In Play with Tom Markowski


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Trenton’s stunning victory over Wyandotte had a family feel and was years in the making

By: Tom Markowski, October 11, 2015, 8:30 pm




Trenton – Forget about the state playoffs for a minute. Trenton’s victory over Wyandotte Roosevelt on Friday was the program’s most significant in a decade.

Bob Czarnecki has fielded some fine teams in his tenure as head coach, notably a 20-16 victory over Orchard Lake St. Mary’s in a 1998 Class BB region final, but his teams hadn’t defeated Wyandotte since 2006 (42-27). Wyandotte had won eight straight including a 27-9 victory last season and a 55-14 thrashing in 2013.

His son, senior quarterback Patrick, scored on a conversion run to give the Trojans a 22-21 overtime victory at Wyandotte. Trenton is tied for first place in the Downriver League with Allen Park at 6-1 and should the Trojans win their final two games they will claim their first league or division title since ’06.

And for the second consecutive season Trenton is in the playoffs.

Wyandotte is the standard bearer since the Downriver League was formed in 2009. Coach Ron Adams has built a sound program, one other league coaches try to emulate. Since the league started Adams is the only coach to guide his team to a state semifinal.

“More times than not they’ve been dominant,” Czarnecki said. “In 2008 and ’09 they converted on fourth down three times to beat us. (This season) we have the players to match them.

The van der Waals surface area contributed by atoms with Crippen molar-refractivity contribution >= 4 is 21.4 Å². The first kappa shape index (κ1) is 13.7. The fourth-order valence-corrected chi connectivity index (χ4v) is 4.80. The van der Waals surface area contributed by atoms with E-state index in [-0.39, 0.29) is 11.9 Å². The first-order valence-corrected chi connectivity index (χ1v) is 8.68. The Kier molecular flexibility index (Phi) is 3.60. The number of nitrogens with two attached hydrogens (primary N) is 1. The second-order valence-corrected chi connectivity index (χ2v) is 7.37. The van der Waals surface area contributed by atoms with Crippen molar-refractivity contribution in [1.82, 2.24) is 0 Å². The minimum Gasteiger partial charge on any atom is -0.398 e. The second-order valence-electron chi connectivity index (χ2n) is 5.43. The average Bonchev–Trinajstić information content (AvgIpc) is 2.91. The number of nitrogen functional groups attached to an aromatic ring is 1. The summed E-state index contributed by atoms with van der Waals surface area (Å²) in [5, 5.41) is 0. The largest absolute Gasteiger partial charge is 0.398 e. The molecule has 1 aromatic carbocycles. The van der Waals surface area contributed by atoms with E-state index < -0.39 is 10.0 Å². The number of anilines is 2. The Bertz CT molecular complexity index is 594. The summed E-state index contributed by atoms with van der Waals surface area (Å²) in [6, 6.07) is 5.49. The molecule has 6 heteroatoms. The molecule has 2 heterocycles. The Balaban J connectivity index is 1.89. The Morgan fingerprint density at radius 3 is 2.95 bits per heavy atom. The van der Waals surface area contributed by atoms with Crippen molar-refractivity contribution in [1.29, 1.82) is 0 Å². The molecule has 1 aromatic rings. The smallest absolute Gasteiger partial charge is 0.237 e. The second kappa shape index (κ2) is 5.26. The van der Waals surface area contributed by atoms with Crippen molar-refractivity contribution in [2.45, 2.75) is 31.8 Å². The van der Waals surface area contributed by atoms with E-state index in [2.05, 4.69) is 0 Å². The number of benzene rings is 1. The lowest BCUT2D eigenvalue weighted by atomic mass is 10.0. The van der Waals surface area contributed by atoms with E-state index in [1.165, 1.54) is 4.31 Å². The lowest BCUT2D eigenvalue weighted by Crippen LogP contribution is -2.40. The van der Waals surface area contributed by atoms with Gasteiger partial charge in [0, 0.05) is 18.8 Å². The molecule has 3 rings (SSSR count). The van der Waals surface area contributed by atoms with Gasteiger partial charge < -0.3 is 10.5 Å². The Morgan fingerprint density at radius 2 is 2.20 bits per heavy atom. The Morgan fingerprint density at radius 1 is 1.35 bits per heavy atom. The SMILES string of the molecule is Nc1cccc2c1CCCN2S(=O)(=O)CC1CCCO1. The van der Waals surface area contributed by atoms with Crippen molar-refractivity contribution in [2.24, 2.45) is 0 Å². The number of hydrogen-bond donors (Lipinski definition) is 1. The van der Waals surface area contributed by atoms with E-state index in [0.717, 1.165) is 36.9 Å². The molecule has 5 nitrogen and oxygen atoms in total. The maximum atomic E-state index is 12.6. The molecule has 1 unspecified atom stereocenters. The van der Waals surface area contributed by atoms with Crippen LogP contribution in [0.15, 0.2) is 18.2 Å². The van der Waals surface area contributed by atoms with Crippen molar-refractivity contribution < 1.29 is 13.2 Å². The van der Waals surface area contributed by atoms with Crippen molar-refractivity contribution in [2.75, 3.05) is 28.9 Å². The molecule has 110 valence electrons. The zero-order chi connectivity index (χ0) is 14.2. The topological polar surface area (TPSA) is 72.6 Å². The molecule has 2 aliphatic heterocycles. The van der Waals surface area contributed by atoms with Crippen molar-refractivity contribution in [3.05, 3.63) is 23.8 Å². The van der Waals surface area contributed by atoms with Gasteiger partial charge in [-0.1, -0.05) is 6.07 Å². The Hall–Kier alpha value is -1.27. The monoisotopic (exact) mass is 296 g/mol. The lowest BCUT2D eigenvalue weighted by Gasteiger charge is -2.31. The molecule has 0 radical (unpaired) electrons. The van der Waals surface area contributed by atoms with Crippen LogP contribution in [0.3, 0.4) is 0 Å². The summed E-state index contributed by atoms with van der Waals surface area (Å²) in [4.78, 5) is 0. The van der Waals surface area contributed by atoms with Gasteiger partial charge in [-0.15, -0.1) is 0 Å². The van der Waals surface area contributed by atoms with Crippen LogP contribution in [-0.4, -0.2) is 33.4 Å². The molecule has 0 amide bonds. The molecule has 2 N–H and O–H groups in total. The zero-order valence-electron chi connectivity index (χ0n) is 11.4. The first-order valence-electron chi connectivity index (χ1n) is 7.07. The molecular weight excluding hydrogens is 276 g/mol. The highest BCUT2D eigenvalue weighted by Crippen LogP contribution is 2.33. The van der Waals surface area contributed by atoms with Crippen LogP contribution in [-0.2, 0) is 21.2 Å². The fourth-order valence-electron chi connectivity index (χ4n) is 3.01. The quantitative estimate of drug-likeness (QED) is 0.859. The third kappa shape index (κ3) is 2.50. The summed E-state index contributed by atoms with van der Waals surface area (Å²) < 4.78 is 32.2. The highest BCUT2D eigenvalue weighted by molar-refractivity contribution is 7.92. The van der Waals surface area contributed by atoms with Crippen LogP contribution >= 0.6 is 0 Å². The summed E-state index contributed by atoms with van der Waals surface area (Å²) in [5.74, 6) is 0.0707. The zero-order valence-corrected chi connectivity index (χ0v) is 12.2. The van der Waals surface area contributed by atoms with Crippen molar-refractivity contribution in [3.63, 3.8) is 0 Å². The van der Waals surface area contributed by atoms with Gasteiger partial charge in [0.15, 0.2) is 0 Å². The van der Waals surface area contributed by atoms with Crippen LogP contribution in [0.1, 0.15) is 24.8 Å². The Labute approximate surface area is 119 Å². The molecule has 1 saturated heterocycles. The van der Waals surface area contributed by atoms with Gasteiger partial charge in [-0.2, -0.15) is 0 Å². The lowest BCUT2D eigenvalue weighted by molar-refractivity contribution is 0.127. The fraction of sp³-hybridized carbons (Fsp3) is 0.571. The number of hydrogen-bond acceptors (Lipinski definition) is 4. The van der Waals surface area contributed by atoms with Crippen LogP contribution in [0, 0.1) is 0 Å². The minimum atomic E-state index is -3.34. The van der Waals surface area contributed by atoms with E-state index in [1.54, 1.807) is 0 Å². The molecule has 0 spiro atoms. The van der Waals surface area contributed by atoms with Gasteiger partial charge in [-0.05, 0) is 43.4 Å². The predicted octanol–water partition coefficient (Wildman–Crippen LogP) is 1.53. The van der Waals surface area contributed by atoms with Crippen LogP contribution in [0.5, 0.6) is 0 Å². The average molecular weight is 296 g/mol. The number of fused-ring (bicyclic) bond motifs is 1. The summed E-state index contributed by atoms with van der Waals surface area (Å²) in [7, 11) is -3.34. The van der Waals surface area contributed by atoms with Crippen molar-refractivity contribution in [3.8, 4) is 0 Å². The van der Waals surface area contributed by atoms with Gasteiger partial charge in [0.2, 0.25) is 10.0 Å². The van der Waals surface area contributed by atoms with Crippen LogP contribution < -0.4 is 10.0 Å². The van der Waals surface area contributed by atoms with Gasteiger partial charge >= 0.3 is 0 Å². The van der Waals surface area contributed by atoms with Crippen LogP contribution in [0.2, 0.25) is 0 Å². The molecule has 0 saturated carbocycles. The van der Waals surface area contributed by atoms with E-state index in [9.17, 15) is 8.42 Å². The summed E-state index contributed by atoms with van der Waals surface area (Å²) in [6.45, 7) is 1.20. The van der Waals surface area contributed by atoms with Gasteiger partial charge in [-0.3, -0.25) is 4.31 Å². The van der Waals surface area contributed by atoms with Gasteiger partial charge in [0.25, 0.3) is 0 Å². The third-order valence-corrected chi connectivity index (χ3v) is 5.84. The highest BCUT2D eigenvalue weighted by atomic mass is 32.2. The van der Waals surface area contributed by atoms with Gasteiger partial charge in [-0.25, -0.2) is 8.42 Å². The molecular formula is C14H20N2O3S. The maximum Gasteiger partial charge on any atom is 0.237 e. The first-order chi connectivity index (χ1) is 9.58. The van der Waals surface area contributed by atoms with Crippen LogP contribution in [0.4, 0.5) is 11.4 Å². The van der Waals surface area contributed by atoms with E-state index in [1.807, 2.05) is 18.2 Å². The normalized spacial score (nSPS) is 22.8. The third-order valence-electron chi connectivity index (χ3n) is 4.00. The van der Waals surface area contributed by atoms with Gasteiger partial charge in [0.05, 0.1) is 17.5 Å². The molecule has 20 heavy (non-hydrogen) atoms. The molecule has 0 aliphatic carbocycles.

“We’ve been lucky. We’ve been healthy. In 2010 we had a good team but we couldn’t put the same 11 out there. We were 2-0 then the season fell apart.”

Trenton finished 2-7 that season.

In addition to experienced and quality players, Trenton has depth. More often than not that’s not been the case. Czarnecki has four, three-year starters and last season, with a young team, he guided his team to a playoff victory over Romulus (20-6) before losing to New Boston Huron, 44-27, in a Division 3 district final.

By enrollment Trenton, at 953, is the second smallest school in the 10-team league. Melvindale has 807 students. A couple of years ago the Trenton school system changed from a closed school district to one that has opened its doors, ever so slightly, to students outside of the district. The open enrollment is restricted to freshmen on a limited basis. This change was made to stabilize enrollment.

Like many, if not most, schools Trenton has transfers, three this season that have enhanced the program at the varsity level.  

One is outstanding. Dontel Hampton (5-8, 180) transferred from Flat Rock and his impact cannot be overstated. He plays running back, receiver, defensive back and he returns kicks. Against Wyandotte Hampton had 98 rushing yards, four receptions for 30 yards and he returned an interception 50 yards.

“That’s helped,” Czarnecki said. “He’s been an extra piece. We move him all over the place. He’s not this giant of a player. Sometimes his 2-yard runs are great. They’re runs others would lose five yards.”

Against Wyandotte Hampton had 98 rushing yards, four receptions for 30 yards and an interception he returned 50 yards.

Offensively, Trenton’s success begins with Patrick Czarnecki, a three-year starter. He threw two interceptions the previous week, a 23-13 loss to Allen Park. He put that in the past and had his best game of the season. Czarnecki threw for 120 yards and rushed for 154.

“He called the two-point play at the end,” Bob Czarnecki said. “He had that look on his face in the huddle. It was a naked boot with a run-pass option. He scored by an inch. We didn’t need any more than that.”

Patrick is second son to play for Czarnecki. Michael graduated in 2011 and played on the 2010 decimated by injuries. Injuries limited Michael to three games his senior year. But he been vindicated. Michael, a senior, is the star running back for an undefeated Albion team and has experienced a successful college career.

“I’m lucky,” Bob Czarnecki said. “Not only do I get to watch my sons play, I get to coach them.”

There’s more on the way. Czarnecki has two sons in middle school who are expected to follow in their brothers’ footsteps.